PETRICHOR—THE FRESH, MINERAL-LADEN SCENT that emerges as rain comes in contact with the earth—is my all-time favorite smell. And for the first time in years, the California air is filled with it.
As I write this, the state is receiving the third in a string of winter storms. Creeks and rivers are flowing again, and have swelled to flood-level heights. Frogs are revived. Puddles once again offer shimmering reflections. And it seems the rain has not only quenched the earth, it’s invigorated our spirits. I, for one, am inhaling deeply.
The word “petrichor,” was coined by Australian researchers I. J. Bear and R. G. Thomas in 1964 to describe the earthy fragrance for a scientific article published in Nature. The etymology is from the Greek “petra,” meaning “stone,” and “ichor,” the blood of the Gods. While Bear and Thomas may have first defined the term in 1964, only recently have two MIT scientists uncovered the mechanism behind the phenomenon.
Cullen R. Buie, an assistant professor of mechanical engineering at MIT and postdoc Youngsoo Joung used high-speed cameras to observe the split-second sequence of events that takes place when rain comes in contact with the ground.
The researchers discovered that when a raindrop hits a porous surface, it traps tiny pockets of air. These bubbles speed upward and burst at the drop’s surface, releasing microscopic particles called aerosols into the air. Depending on the speed of the droplet and the properties of the soil, a cloud of hundreds of aerosol droplets can fill the air, delivering the aromatic compounds to our noses.
Globally, petrichor’s connotations are overwhelmingly positive, associated with the earth’s fertility, drought relief, and life itself. The reality is that more than one billion people lack access to clean water on our planet today. In the coming years, as populations grow and climate change heightens the uncertainty of water availability, water scarcity is expected to increase. Climatologists predict extensive periods of drought, warmer temperatures, and more frequent and powerful storms. In the future, petrichor’s flinty dampness may only on rare occasion reach our senses.
Climate change calls for water professionals, government leaders, and world citizens to optimize water resource management. Technology supports this awareness. With the help of digital tools and the intelligence they provide, today we’re able to observe our water matrix, question our consumption patterns, and determine actionable long-term solutions to many of our hydrologic concerns. In this issue of Water Efficiency we discuss some of the practices and innovative technologies that promote resourceful water usage and conservation.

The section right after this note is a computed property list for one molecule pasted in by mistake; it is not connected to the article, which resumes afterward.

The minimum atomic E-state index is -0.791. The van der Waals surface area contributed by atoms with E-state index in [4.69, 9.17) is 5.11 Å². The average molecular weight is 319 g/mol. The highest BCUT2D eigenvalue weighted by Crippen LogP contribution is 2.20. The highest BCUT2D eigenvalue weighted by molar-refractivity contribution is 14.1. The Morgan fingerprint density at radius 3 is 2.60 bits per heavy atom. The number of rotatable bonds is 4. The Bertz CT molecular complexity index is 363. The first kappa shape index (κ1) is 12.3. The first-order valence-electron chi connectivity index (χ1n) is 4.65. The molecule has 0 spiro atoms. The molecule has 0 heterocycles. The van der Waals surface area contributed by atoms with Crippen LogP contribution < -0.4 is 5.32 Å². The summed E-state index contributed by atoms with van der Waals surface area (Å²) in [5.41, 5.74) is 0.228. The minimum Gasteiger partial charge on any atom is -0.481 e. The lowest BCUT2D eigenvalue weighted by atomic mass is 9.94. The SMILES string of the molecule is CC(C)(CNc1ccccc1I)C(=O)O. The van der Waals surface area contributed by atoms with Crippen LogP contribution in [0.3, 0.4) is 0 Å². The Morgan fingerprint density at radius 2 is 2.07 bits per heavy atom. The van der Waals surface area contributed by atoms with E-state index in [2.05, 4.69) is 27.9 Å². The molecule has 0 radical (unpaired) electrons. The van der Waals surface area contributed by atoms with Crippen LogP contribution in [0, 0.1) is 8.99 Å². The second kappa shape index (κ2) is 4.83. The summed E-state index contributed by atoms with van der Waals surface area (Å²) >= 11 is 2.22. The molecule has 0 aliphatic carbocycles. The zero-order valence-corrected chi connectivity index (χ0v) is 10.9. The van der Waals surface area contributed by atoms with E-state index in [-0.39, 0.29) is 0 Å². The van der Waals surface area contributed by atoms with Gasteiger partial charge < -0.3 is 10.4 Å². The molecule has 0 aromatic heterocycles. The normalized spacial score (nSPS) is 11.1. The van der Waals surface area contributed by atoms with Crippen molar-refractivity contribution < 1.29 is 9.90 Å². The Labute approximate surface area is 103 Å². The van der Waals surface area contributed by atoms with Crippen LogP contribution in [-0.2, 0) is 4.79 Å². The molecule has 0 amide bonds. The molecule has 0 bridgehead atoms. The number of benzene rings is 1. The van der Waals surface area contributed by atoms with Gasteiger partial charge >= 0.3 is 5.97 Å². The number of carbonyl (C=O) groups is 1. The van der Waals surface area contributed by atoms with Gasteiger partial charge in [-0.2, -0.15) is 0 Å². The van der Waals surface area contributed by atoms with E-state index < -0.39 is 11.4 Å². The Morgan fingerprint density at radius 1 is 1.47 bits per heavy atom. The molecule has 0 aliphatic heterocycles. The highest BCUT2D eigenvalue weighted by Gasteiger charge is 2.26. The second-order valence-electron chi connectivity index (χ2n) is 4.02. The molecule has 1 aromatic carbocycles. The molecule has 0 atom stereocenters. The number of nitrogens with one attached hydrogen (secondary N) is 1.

In “Do More with Less” we look at ways in which water utilities can use supervisory control and data acquisition (SCADA) architectures as an efficiency tool. From forecasting the effects of valve closure, to managing pump activity, and orchestrating the operation of disparate lift stations, SCADA supports resource management by helping utilities conserve both water and energy.
Nitrogen helps nourish crops that feed our nation. But it also finds its way into ground water and waterways. In “Smart Irrigation Reduces Nitrogen Leaching” we get an up close look at the sensor technologies that support precise nitrogen application and water-saving irrigation techniques, as well as drainage practices to mitigate potentially harmful leaching.
“Global Reach, Local Impact” offers ways to conserve resources such as wastewater reclamation, water reuse, desalination, and treatment technologies that improve efficiency. Water scarcity is a global issue that makes it imperative for water consumers and policy makers to streamline ourusage, wisely reuse resources, and optimize our water efficiency.
An estimated 1 trillion gallons of water is lost in the US each year. In “Counting the Drops” we explore several approaches to leak detection—both direct and indirect—as well as water auditing methods to conserve valuable resources and minimize non-revenue water loss.
As rains return moisture to California’s parched landscape and bring relief to our reservoirs, the scent of damp earth reminds us of the importance of water conservation. It prompts us to pause, inhale deeply, and enjoy the fragrant return of dewdrops, verdant hillsides, and agricultural abundance. Thus, for many of us, petrichor is the scent of gratitude.What techniques and technologies support your organization’s water efficiency efforts?